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|Articles - May 2013|
|Monday, April 29, 2013|
BY EMMA HALL
Narumol Poonsukwattana (Nong), 33, runs one of Portland’s most famous food carts: Nong’s Khao Man Gai. Her cart has won the hearts of food critics and the business-lunch crowd alike, despite serving only one dish — poached organic chicken and rice wrapped in butcher paper, a popular Thai street food with Chinese roots. Nong moved to Portland from Bangkok in 2003, working at Thai restaurants around town before deciding to start her own business. She opened her first cart downtown in 2009; three years later, she opened a second center-city location, plus a takeout kitchen in Southeast Portland. Nong’s special sauce, known for its cult-like following, is available at New Seasons Market, the Woodsman Market, Uwajimaya and other grocery stores. Where does a food cart maven get her own lunch fix? “Eurotrash and the Frying Scotsman are two of my favorites,” she says.
FEELING THE LOVE
“What keeps me going every day is just customers appreciating what I do. It gives me encouragement. It’s not even about the money. I see that what I put in gets rewarded. Recently, Timbers fans voted on food carts to serve at the games. We got a really good response and we won. It was very busy, amazing energy. Work can be very fun.”
“I do rock climbing. I used to rock climb a lot when I only had one food cart. When I expanded I didn’t have time. Later, I realized it wasn’t good for me when I worked too much. I couldn’t think straight. This year my team works on their own more often, and my role as owner has changed. It’s important for me to be there for my team mentally, so I try to balance my life better. I’ve gone back to climbing more often now.”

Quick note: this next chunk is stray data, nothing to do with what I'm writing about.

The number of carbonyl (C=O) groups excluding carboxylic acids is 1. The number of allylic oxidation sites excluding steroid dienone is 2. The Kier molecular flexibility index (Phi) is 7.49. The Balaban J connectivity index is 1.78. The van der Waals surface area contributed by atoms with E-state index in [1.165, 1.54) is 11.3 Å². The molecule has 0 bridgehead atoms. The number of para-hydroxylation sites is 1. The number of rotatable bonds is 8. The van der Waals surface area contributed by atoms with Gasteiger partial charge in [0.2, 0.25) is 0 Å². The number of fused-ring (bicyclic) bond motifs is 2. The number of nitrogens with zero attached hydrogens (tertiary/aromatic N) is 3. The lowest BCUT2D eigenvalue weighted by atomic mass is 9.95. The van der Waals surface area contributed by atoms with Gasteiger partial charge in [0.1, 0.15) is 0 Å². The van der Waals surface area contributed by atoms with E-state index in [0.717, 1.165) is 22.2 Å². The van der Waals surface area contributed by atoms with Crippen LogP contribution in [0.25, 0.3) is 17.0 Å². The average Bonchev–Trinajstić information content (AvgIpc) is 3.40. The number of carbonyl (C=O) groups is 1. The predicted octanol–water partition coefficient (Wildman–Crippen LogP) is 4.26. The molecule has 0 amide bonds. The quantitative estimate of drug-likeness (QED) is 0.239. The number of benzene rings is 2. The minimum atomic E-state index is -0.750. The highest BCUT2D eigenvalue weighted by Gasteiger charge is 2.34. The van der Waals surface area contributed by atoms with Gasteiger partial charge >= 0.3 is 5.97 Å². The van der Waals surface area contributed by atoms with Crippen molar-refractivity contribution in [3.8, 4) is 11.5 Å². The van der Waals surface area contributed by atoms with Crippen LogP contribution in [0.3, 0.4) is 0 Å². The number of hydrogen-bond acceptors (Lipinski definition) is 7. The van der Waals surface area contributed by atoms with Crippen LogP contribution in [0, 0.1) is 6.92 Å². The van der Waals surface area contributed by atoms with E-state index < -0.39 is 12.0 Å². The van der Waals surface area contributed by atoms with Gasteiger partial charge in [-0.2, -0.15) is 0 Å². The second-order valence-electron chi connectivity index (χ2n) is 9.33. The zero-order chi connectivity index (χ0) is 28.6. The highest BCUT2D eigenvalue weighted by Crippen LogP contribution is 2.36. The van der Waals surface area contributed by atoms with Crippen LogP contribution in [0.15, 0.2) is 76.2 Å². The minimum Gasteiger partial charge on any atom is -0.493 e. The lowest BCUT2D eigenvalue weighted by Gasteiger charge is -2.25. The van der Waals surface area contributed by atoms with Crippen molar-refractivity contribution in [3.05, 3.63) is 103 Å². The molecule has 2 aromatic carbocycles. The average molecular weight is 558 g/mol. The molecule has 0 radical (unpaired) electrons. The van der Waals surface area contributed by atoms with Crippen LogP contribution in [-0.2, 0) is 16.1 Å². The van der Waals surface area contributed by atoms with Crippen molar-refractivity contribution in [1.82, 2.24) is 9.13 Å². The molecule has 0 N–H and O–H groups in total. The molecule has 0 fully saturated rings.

“I’m satisfied with what I have in life right now. About a year ago I married Scott; he came into my life at an unexpected time. I was almost giving up on having a personal life. Dating is hard, and I was so focused on my work. But he’s a good guy. I’m so happy I found a partner who gives me good support. I have a dog … life is good [laughing].”
“My husband surfs. He has a little cabin with his friend. When I went along I had nothing to do, so I went to a driving range near the Tillamook Cheese Factory. I was never interested in golf before. When I hit the ball, it just felt good, so now I’ve started golfing. I also love gardening. I grow my own Thai herbs, like basil and lemongrass, that I use in my Asian cooking.”
“In the future, I’d like to see my product in every grocery store, even outside of Oregon. I want to have more products out, like hot sauce and a gluten-free sauce. One day I want to be a good, big business. But I started from just one food cart. I see the first little location where I invested a lot of time and energy, and now see how [the business] is growing.”
Sunday, December 07, 2014
BY LINDA BAKER
On Friday, Uber switched on an app — and with one push of the button torpedoed Portland’s famed public process.
Thursday, December 11, 2014
BY JESSICA RIDGWAY
Lawger upends the typical hourly based fee model by letting clients determine the cost.
Monday, November 10, 2014